Jonathan Charles, Managing Director for Communications at the European Bank for Reconstruction and Development (EBRD), tells us about the paradigm shift needed today to support the public good.

Listen to the podcast:

The Bank –owned by 68 countries, as well as the European Union and the European Investment Bank– strives to promote environmentally and socially sound and sustainable development. They operate with the values of multiparty democracy and pluralism; transition; gender equality; environmental and social sustainability; and integrity and compliance.

Highlights of the interview:

  • Public value is about implementing public good (major economic change; improving lives of the population; or action on climate change mitigation). It is particularly important in countries in transition that are looking for private sector investment.
  • Public value has changed over the past few years as governments are less wealthy and struggle to help their population. Foreign investors used to support the public sector in countries in transition. The trend is now to bring private sector investment in these countries to develop the private sector. In the long term, the best way to improve lives of people and help economic change is to help the private sector develop.
  • A key argument is to demonstrate that doing good for the planet (being energy efficient for example) and society is also good business and drives sustainable business.
  • Corporate social responsibility used to be superficial and part of compliance. It is now core to the strategy of most companies, not only because their reputation depends on it, but also because the young generation wants to work in companies that demonstrate they are responsible.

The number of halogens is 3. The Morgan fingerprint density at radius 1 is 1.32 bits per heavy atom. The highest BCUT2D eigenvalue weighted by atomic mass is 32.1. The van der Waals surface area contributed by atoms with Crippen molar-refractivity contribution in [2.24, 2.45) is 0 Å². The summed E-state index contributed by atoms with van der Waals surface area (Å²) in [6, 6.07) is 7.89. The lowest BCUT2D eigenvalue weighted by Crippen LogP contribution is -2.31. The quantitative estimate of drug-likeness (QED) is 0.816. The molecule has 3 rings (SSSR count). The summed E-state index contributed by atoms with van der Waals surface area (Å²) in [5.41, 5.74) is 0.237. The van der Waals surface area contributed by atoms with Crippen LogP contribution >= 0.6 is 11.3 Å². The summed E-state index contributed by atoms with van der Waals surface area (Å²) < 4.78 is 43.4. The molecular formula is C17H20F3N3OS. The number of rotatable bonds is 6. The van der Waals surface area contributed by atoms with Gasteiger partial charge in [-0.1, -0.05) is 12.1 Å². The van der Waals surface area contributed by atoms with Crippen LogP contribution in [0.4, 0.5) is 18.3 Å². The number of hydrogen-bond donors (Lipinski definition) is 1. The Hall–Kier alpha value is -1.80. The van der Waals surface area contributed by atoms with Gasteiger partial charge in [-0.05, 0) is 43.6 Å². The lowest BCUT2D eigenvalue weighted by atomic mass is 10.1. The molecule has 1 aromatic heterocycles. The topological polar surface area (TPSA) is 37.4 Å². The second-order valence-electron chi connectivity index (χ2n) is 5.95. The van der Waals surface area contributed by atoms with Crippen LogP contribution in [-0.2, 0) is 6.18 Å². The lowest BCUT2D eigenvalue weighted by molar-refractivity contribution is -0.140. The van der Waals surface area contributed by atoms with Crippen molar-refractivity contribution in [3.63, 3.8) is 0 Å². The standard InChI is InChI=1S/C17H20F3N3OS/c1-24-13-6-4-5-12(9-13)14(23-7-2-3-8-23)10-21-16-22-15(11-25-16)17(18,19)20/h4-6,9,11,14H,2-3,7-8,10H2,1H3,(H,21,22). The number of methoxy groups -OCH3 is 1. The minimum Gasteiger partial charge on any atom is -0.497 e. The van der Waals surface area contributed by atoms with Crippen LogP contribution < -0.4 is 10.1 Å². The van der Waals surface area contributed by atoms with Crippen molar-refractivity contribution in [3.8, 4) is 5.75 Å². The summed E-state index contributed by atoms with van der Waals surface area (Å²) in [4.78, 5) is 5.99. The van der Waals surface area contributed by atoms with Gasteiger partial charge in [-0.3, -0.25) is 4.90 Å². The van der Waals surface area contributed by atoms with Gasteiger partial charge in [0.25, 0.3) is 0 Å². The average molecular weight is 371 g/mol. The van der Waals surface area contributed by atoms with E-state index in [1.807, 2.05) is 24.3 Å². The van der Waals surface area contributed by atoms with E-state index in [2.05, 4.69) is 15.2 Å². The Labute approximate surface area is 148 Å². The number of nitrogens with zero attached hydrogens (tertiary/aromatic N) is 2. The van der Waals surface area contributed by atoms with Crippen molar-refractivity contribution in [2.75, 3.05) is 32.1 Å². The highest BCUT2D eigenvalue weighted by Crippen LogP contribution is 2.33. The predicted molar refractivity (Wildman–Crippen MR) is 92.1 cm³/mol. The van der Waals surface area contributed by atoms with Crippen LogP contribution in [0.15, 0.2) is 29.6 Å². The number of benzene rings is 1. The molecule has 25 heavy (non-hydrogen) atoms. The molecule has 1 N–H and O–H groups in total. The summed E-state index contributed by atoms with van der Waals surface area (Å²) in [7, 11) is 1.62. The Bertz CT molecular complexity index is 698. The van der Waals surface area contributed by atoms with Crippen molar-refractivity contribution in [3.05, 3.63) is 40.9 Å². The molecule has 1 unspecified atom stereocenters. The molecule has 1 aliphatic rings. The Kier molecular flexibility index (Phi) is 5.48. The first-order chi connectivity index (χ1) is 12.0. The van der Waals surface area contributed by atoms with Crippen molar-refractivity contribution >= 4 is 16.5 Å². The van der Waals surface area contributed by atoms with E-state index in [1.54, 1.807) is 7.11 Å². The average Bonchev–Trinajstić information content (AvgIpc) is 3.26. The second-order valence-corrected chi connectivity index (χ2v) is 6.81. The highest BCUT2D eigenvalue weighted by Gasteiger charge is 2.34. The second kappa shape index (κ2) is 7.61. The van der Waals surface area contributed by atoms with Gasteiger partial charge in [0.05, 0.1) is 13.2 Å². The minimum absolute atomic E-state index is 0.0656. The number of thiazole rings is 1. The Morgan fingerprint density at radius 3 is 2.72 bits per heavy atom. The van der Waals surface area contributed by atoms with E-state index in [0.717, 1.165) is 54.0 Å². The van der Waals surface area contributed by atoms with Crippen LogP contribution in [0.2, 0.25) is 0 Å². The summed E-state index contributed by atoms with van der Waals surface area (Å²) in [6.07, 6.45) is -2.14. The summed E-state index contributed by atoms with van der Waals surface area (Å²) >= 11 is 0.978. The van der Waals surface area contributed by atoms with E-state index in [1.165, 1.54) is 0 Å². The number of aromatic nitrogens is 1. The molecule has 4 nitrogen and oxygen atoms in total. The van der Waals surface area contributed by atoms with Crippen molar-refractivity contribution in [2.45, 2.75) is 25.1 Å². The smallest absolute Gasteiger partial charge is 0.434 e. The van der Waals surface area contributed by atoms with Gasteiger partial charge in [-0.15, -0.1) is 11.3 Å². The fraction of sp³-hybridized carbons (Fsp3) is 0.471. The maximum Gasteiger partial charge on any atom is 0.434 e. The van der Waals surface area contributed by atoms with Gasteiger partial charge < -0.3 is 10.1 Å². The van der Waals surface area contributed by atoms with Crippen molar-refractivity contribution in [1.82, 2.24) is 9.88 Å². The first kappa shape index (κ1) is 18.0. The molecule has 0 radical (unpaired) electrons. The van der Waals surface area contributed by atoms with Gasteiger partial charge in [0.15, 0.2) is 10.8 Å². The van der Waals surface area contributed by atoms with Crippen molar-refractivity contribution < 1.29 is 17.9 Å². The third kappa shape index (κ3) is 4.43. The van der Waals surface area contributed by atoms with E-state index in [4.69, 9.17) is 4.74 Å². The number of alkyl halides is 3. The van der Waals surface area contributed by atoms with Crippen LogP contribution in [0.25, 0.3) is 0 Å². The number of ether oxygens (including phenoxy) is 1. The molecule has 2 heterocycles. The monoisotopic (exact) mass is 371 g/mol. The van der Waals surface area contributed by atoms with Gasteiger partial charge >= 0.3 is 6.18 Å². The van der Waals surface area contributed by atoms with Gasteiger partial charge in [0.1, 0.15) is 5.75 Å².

• In its early days, working in countries in transition, the EBRD used to concentrate on institution-building and the rule of law. Today, the Bank focuses mainly on developing the private sector, keeping in mind that Small and Medium Companies (SMEs) are the backbone of the economy. The EBRD focuses on providing the basic infrastructure (transportation is an example) that the private sector will eventually need, so it can grow and strive.
  • Multilateralism is today under tremendous pressure from various regions. Governments seem to move away from their formerly passionate belief in multilateralism to develop self-interest. Unfortunately most of public value challenges –climate change being an urgent one– can only be solved through multilateral action and mitigation.
  • Demonstrating tangible success and leading by example are key to motivate private and public companies to change and adopt a different mindset. Both public and private institutions need to be extremely agile and accept change if they want to survive in such a fast-moving world.

Leave a Reply

Your email address will not be published.

Fill out this field
Fill out this field
Please enter a valid email address.

This site uses Akismet to reduce spam. Learn how your comment data is processed.